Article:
Saying, "I have experienced the culture that accepts sexual harassment as the norm," Democratic Ohio governor candidate Betty Sutton unveiled a plan Thursday aiming for a harassment-free state workplace.

Among her proposals is one to "implement a zero-tolerance harassment policy with reporting structures and consequences for state lawmakers, staff and registered lobbyists."

"Ohioans have a right to a sexual-harassment and assault-free workplaces, and it starts with establishing clear and concrete expectations for our state employees and those who do business with the state; holds predators accountable; and incentivizes others to implement policies to adequately protect workers," she said.

Her plan comes less than two days after a second Ohio lawmaker was forced from office for inappropriate behavior. The departure of Rep. Wes Goodman, R-Cardington, for an encounter with another man in his Riffe Center office, came about a month after state Sen. Cliff Hite, R-Findlay, left after repeated unwanted encounters with a woman who worked for another state office.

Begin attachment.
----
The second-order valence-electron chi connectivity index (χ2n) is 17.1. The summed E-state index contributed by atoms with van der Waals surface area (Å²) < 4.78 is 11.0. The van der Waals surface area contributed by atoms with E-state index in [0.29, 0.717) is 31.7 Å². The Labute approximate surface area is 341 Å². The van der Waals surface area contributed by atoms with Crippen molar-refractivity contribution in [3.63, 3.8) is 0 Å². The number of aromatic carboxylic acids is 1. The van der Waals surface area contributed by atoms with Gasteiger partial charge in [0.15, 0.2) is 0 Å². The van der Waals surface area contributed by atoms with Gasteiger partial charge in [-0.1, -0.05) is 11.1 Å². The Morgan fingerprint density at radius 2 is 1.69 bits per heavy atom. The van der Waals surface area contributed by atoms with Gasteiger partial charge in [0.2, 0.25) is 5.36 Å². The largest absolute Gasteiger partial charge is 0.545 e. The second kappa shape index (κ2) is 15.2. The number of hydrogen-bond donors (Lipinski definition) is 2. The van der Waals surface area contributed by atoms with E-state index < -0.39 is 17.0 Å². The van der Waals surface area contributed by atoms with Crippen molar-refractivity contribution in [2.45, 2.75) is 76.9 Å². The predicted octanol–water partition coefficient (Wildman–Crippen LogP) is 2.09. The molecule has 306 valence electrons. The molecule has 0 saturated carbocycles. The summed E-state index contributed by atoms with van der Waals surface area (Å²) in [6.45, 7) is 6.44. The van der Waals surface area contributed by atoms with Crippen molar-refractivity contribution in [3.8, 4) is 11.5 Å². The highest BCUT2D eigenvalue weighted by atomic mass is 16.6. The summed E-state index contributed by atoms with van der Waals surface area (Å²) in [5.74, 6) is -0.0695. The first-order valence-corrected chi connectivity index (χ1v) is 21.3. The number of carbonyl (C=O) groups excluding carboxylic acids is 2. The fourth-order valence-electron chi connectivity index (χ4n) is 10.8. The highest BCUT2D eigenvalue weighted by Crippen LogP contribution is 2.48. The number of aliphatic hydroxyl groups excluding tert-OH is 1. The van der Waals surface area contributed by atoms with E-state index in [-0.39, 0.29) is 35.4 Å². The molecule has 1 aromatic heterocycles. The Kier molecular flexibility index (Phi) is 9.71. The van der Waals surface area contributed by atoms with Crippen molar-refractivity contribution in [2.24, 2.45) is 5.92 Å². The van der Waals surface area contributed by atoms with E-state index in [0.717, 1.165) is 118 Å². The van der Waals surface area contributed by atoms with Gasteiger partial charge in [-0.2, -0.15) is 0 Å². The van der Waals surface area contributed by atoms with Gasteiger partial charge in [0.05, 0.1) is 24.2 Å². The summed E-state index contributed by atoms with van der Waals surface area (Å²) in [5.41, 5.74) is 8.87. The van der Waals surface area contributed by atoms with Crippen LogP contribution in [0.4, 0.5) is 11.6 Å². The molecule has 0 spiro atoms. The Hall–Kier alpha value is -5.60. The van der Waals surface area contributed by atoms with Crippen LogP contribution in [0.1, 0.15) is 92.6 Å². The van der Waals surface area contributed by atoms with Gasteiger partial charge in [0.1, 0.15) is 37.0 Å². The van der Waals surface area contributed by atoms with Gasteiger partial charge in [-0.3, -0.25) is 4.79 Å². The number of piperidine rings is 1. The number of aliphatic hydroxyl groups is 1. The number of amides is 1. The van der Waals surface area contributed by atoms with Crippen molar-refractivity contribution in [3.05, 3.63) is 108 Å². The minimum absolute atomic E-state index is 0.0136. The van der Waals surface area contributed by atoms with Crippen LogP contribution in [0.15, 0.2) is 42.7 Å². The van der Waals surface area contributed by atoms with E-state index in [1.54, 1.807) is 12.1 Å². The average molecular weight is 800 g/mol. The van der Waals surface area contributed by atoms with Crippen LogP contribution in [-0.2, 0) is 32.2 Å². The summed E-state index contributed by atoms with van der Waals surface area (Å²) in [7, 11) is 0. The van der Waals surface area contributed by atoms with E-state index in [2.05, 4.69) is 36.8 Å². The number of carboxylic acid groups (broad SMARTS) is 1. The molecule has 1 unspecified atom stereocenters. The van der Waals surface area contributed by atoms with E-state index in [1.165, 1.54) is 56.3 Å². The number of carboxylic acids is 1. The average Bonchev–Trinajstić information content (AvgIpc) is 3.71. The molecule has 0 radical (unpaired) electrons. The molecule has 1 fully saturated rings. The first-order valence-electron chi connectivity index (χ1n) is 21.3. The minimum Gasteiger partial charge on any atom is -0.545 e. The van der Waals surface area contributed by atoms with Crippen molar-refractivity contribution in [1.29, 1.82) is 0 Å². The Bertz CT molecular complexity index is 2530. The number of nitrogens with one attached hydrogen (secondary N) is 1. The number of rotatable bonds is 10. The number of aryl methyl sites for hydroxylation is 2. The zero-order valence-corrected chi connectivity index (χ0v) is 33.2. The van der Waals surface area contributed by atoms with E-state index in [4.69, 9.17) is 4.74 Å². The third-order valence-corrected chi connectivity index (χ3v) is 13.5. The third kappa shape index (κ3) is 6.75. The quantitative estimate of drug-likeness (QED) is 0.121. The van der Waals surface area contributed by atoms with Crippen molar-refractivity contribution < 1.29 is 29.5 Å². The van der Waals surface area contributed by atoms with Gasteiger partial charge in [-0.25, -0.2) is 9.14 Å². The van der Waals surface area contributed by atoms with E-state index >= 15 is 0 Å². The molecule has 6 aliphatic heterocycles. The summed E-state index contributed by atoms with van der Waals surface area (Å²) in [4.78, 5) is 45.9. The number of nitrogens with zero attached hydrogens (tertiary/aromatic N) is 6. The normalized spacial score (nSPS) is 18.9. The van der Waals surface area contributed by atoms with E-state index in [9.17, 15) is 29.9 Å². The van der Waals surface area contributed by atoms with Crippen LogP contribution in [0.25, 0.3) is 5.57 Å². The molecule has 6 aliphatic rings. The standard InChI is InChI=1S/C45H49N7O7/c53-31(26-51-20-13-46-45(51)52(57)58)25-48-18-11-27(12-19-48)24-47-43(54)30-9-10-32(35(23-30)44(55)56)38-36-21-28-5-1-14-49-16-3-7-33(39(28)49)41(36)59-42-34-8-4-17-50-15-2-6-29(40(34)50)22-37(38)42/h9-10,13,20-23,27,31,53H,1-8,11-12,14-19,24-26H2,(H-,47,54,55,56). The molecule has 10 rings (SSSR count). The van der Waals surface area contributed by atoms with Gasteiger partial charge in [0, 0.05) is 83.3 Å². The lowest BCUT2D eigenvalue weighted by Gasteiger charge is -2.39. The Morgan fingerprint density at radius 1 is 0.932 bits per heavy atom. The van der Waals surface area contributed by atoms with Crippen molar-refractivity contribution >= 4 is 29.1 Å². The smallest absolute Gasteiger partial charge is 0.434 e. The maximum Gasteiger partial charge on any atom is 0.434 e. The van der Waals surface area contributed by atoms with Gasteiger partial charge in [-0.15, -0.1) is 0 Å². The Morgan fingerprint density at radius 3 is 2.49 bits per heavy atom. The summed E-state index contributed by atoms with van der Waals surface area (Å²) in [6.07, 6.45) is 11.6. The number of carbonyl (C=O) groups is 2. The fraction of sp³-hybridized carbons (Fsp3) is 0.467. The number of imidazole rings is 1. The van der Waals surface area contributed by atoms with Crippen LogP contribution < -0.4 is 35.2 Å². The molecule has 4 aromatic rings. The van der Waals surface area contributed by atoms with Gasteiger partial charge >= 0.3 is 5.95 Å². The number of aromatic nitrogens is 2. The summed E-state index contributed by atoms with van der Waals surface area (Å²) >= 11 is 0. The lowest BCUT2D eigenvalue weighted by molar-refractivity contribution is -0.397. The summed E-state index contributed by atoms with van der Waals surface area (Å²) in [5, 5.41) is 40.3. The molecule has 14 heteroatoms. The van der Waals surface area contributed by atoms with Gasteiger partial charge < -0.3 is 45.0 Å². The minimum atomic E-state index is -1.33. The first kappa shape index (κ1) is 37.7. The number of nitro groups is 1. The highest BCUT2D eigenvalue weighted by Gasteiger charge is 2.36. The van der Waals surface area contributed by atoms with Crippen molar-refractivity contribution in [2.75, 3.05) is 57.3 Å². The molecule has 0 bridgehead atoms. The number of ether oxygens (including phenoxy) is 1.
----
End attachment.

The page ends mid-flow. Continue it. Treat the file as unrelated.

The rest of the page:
Earlier this week, Michael Premo, chief of staff for Ohio Senate Democrats, resigned because of his interactions with a woman.

Sutton, a former congresswoman from northeast Ohio, said sexual harassment seems almost ever-present these days.

"We have a president who graphically talked of sexually assaulting women; we have legislators who think they can sexually prey on women with impunity; and candidates for statewide office and U.S. Senate who thumb their noses at this problem by failing to speak out. As governor, I will make it clear that Ohio will not do business with sexual predators and will not tolerate it," she said.

Sutton wants to create a Sexual Harassment and Assault Office and establish a toll-free number and web portal to allow "the safe and confidential reporting of worker harassment."

The office would review all state job applicants "for previous sexual harassment and assault issues and disallow employment for repeat offenders."